Pete Yorn setlist: Precious Stone; Badman; Rock Crowd; Life on a Chain; Just Another; Velcro Shoes; I Feel Good Again; Rockin’ in the Free World; Burrito; Strange Condition; Future Life; On Your Side; Closet; For Nancy (‘Cos It Already Is). Encore: For Us; Murray.

Keep reading:

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Review: Jack Johnson

Review: Bob Dylan

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ain't nothing
Marvin Gaye and Tammi Terrell – “Ain’t Nothing Like the Real Thing,” Pop # 8, R&B # 1

By Joel Francis

Marvin Gaye and Tammi Terrell’s first album together, “United,” was a smash that spawned three Top 5 R&B hits and turned Gaye into a soul superstar. A follow-up was inevitable. In March, 1968, less than three months after the release of their previous single, “Ain’t Nothing Like the Real Thing” announced the fruits of the duo’s new collaborations.

“Ain’t Nothing Like the Real Thing” is more of a Brill Building pop song than a soul number. Each singer gets two brief verses, but the heavy emphasis is on the chorus, which is usually repeated. There is a touch of Carol King’s phrasing in Terrell’s verses and the piano line – particularly the bit that introduces the first verse owes to King’s style. Although the structure is deceptively simple, the song works because the hook allows the complementary voices to dance. The clever bridge also surprises up the verse-chorus structure.

The song is definitely outside of the Motown paradigm, but Gaye’s voice , especially the soulful moans that appear after the drums and bass introduce the song, let the listener know we’re still deep in Motown territory.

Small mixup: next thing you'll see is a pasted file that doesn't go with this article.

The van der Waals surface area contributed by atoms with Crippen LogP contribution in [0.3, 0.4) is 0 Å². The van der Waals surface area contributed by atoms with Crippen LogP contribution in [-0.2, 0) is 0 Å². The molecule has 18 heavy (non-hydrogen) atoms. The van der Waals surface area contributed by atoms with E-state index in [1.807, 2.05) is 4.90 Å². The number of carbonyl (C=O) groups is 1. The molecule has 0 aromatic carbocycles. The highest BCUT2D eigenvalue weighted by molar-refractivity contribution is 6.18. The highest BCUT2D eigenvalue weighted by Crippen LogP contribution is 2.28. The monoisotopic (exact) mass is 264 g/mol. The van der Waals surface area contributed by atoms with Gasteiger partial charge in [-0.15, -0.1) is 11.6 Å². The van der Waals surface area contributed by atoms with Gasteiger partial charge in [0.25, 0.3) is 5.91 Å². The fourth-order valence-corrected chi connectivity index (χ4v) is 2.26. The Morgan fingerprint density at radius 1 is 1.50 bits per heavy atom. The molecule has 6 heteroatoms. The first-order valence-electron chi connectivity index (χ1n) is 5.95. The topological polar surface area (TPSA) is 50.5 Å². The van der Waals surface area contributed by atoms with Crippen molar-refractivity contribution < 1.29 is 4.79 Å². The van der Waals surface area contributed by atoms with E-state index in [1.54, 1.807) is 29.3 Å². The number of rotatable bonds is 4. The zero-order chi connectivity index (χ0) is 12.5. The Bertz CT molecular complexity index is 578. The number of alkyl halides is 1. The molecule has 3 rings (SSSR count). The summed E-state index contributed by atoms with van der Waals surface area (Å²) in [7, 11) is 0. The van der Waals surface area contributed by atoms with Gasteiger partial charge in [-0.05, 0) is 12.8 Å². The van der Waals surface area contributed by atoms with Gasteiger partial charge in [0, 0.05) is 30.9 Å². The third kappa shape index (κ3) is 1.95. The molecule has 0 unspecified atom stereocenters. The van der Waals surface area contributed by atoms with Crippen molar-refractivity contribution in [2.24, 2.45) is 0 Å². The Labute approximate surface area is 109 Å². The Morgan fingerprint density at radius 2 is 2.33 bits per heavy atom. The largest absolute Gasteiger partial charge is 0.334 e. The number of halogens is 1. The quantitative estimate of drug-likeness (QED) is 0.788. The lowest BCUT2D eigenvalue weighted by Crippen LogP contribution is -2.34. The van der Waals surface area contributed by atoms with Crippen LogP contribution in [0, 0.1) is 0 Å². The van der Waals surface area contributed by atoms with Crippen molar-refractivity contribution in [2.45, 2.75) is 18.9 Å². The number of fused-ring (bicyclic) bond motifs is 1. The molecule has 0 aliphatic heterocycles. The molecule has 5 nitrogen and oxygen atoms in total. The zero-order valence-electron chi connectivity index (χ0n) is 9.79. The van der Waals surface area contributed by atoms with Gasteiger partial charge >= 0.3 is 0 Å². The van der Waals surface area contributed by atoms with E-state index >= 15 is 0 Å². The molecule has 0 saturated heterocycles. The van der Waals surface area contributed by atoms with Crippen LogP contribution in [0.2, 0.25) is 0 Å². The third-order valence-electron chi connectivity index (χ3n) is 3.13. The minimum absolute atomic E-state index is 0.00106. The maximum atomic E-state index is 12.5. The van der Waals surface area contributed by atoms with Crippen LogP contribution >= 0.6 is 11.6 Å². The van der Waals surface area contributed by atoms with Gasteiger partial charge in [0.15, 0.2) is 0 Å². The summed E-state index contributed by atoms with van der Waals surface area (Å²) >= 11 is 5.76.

Sadly, “Real Thing” was the next-to-last “real thing” Gaye and Terrell worked on together. In October, 14, 1967, following the completion of the No. 1 R&B hit “You’re All I Need To Get By,” Terrell collapsed in Gaye’s arms while performing at college homecoming in Virginia. Doctors diagnosed Terrell with a brain tumor and her days as a singer and performer were over.

Gaye completed the pair’s second album, “You’re All I Need,” by overdubbing his voice to Terrell solo recordings, a trick reprised on the duo’s third and final album, “Easy.” Largely present in name only, “Easy,” found Valerie Simpson standing in for Terrell on all but two albums. “Easy” spawned three Top 20 R&B hits, but nothing as influential or wonderful as “Real Thing.”

When Terrell died at age 24 on March 16, 1970, Motown released her final “duet” with Gaye in tribute.

“Ain’t Nothing Like the Real Thing” has been a go-to duet for 40 years. Diana Ross and the Supremes were the first to capitalize, recording a version with the Temptations in 1969. The following year the Ross-relieved Supremes cut another version with the Four Tops. The Jackson 5 included their cover on their 1972 album “Lookin’ Out the Windows.” Aretha Franklin recorded a rare solo version of the song in 1974.

Other performers to record “Real Thing” include Donny and Marie Osmond, Gladys Knight and Vince Gill, Elton John and Marcella Detroit, and Beyonce and Justin Timberlake. Michael McDonald and Boyz II Men also included interpretations of the number on their Motown tribute albums.